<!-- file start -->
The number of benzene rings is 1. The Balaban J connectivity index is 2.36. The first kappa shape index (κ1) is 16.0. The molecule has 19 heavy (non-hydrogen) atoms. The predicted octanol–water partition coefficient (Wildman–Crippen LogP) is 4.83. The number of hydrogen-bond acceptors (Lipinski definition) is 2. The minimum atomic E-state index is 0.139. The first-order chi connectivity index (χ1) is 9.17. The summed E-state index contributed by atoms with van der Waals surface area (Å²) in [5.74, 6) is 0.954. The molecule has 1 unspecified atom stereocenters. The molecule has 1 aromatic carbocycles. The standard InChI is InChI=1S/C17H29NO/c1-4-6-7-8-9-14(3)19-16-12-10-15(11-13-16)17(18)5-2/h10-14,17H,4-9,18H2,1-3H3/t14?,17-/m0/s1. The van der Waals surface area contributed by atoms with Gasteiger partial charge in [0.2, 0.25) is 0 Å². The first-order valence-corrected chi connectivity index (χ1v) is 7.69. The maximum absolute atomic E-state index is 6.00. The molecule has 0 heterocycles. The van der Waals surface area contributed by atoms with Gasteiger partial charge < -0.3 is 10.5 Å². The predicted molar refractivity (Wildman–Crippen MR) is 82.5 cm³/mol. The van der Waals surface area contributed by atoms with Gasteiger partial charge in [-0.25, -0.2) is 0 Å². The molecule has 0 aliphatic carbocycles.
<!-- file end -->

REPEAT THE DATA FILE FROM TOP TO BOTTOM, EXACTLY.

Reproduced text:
The number of benzene rings is 1. The Balaban J connectivity index is 2.36. The first kappa shape index (κ1) is 16.0. The molecule has 19 heavy (non-hydrogen) atoms. The predicted octanol–water partition coefficient (Wildman–Crippen LogP) is 4.83. The number of hydrogen-bond acceptors (Lipinski definition) is 2. The minimum atomic E-state index is 0.139. The first-order chi connectivity index (χ1) is 9.17. The summed E-state index contributed by atoms with van der Waals surface area (Å²) in [5.74, 6) is 0.954. The molecule has 1 unspecified atom stereocenters. The molecule has 1 aromatic carbocycles. The standard InChI is InChI=1S/C17H29NO/c1-4-6-7-8-9-14(3)19-16-12-10-15(11-13-16)17(18)5-2/h10-14,17H,4-9,18H2,1-3H3/t14?,17-/m0/s1. The van der Waals surface area contributed by atoms with Gasteiger partial charge in [0.2, 0.25) is 0 Å². The first-order valence-corrected chi connectivity index (χ1v) is 7.69. The maximum absolute atomic E-state index is 6.00. The molecule has 0 heterocycles. The van der Waals surface area contributed by atoms with Gasteiger partial charge < -0.3 is 10.5 Å². The predicted molar refractivity (Wildman–Crippen MR) is 82.5 cm³/mol. The van der Waals surface area contributed by atoms with Gasteiger partial charge in [-0.25, -0.2) is 0 Å². The molecule has 0 aliphatic carbocycles.